A Sil-Tech putty matrix was made from the diagnostic wax-up; this would be a valuable aid in transferring the incisal and lingual contours developed in the wax-up to the dentition.5 Topical and local anesthetics were administered as follows: Approximately .5 cc of Citanest 4% plain was initially infiltrated adjacent to tooth #8 (the basic acidity of this anesthetic makes for a more comfortable injection). Then 1.0 cc of Septocaine with 1:100,000 epinephrine was injected in the same site. Once the patient was comfortable, the teeth were polished to remove any plaque. Then I began the preparation of #8.
I used a 330 stainless steel bur to remove the old composite dental restoration; a 7902 carbide bur was then used to create a long bevel on the buccal and lingual. The facial bevel was carried 2-3 mm beyond the fracture area to provide room to blend the composite into the gingival one-third of the tooth. The bevel was made with an up-and-down motion So that the finishing line would not go straight across and would seem to “disappear” in the gingival one-third more effectively.2 Tooth #9 was reshaped on the mesial to correct the midline cant that was present. The adjacent teeth were protected with clear mylar strips while the etch was placed first on the enamel and then on the dentin. After 12 seconds the tooth was thoroughly rinsed for 10 seconds and cleared of excess water. Optibond Solo Plus was applied and was lightly rubbed on the preparation for 20 seconds, after which it was lightly dried until glossy. The adhesive was light-cured for 20 seconds.
The lingual matrix was placed and a thin layer of occlusal white hybrid composite was applied to cover the entire lingual and incisal surface.1,2 This layer was cured for 40 seconds. This created a lingual shell to act as a support for the rest of the restoration. The lingual matrix was removed and a mylar strip was placed on the mesial of #8. The dentin for the next layer, was recreated with Filtek Supreme shade A-2-D. Mammelons were sculpted and then cured. The next layer consisted of A-2 opaquer to accent the mammelons, create more internal color at the mesial-incisal one-third, and to help hide the fracture line. Then it was cured. The facial layer was created with A-1 microfill; in the incisal one-third, room was left to add light incisal microfill. This was sculpted and facial anatomy was added to create slight developmental depressions. This final layer was sculpted with the IPC carver and #1 and #2 brushes. Then it was cured for 60 seconds with De-Ox.6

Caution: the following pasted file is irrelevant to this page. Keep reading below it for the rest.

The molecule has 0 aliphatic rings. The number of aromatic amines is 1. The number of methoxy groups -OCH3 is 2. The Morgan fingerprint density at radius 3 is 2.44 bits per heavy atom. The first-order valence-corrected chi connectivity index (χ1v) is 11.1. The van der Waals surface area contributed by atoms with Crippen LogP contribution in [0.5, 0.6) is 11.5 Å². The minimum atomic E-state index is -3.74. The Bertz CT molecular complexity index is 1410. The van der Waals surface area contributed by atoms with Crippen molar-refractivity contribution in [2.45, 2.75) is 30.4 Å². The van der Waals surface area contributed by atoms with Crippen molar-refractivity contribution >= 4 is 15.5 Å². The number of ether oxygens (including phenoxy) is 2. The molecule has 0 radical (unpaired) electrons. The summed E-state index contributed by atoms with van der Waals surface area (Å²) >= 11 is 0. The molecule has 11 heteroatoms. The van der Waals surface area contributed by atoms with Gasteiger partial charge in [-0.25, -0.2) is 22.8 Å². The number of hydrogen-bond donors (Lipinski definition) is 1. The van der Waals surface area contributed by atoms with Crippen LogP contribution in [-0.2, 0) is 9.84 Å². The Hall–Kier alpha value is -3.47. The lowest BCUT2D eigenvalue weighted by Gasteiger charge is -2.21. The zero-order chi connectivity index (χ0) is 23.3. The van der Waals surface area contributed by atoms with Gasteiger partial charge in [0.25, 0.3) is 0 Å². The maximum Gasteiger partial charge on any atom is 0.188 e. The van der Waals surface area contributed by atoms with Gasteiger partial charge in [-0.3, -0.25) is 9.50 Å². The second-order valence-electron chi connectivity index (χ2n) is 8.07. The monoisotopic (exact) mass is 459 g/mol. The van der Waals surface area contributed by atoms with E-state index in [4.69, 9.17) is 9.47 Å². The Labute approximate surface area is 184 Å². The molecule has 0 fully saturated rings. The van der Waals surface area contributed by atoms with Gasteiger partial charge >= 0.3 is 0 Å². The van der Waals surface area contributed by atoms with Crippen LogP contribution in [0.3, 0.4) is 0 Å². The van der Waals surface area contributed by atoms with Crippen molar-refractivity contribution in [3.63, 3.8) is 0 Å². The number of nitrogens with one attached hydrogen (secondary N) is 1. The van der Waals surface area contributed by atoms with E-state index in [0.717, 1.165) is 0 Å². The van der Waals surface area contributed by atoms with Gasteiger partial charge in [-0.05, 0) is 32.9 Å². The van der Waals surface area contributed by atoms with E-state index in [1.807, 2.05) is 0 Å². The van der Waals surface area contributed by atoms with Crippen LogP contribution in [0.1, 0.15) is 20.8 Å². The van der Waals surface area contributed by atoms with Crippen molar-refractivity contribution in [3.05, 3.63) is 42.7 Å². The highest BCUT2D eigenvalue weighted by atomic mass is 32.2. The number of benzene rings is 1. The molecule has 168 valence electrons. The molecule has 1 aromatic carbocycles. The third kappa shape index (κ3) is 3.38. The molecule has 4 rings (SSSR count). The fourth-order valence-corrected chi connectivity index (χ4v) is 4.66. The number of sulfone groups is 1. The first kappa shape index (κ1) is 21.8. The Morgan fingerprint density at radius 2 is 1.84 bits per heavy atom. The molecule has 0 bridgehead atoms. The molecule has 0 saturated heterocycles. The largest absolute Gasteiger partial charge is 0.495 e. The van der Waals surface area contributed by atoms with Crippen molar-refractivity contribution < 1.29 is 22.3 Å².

The contours were refined with the Mopper composite finishing kit. The finish was generated with blue and pink points and cups, large and small Soflex XT pop-on discs, 1954N finishing strips, and Flexibuff discs with Enamelize paste (Fig 5).6 The length of the patient’s centrals was checked in cross-over and protrusive positions and adjusted to create the proper guidance. I wanted to keep the posterior teeth discluded when transitioning from canine guidance to cross-over position and have broad and even contacts on both #8 and #9 in a protrusive movement.3 The centrals were made a little longer in relation to the laterals as this provided better cross-over protection and created more of a convex smile line (Figs 6-8).4
By following the above technique in using microhybrid composites for strength and then veneering with microfill composites for esthetics and polishabilty, it is possible to offer patients very conservative, strong, and esthetic restorations.
The treatment was completed by fabricating a hard acrylic mandibular flat plane splint for the patient to wear overnight. At his six-month follow-up appointment we took the “after” slides and a final radiograph. The patient reported that he was comfortable and very happy with his new restoration (Fig 6).
By following the above technique in using microhybrid composites for strength and then veneering with microfill composites for esthetics and polishabilty, it is possible to offer our family dental patients very conservative, strong, and esthetic restorations. Initially, I believed that these layering techniques were difficult and time-consuming, but after taking several AACD workshops and with Some practice I gradually began to achieve nice, consistent results.
I am grateful to the Accreditation process, which has guided me out of my previous comfort zone and challenged me to provide better esthetic restorations for my patients. This process has been my most rewarding time in dentistry and has been a learning experience second to none.
For other articles by Dr. Montgomery, read about Mixing Dental Veneers, Bridges and Implants
Dr. Marc Montgomery received his D.D.S. from the University of MinneSota School of Dentistry in 1986 and has the privelege of having completed an AACD fellowship. For the last 18 years, he has focused on cosmetic-oriented family dental care in Woodbury, MinneSota. Recently named one of Mpls. St. Paul Magazine’s “Top Dentists” for the third consecutive year, Dr. Montgomery is a sustaining member of the American Academy of Cosmetic Dentistry, participant and member of the L.D. Pankey Alumni AsSociation, board member of the MinneSota Academy of Cosmetic Dentistry, and a member of several other dental organizations. He, his wife, Chessa, and their Son live in Stillwater, Minnesota. Optimized by Hill Web Marketing.
Thank you so much for making me smile. Whenever I’m in pictures now, I’m always smiling!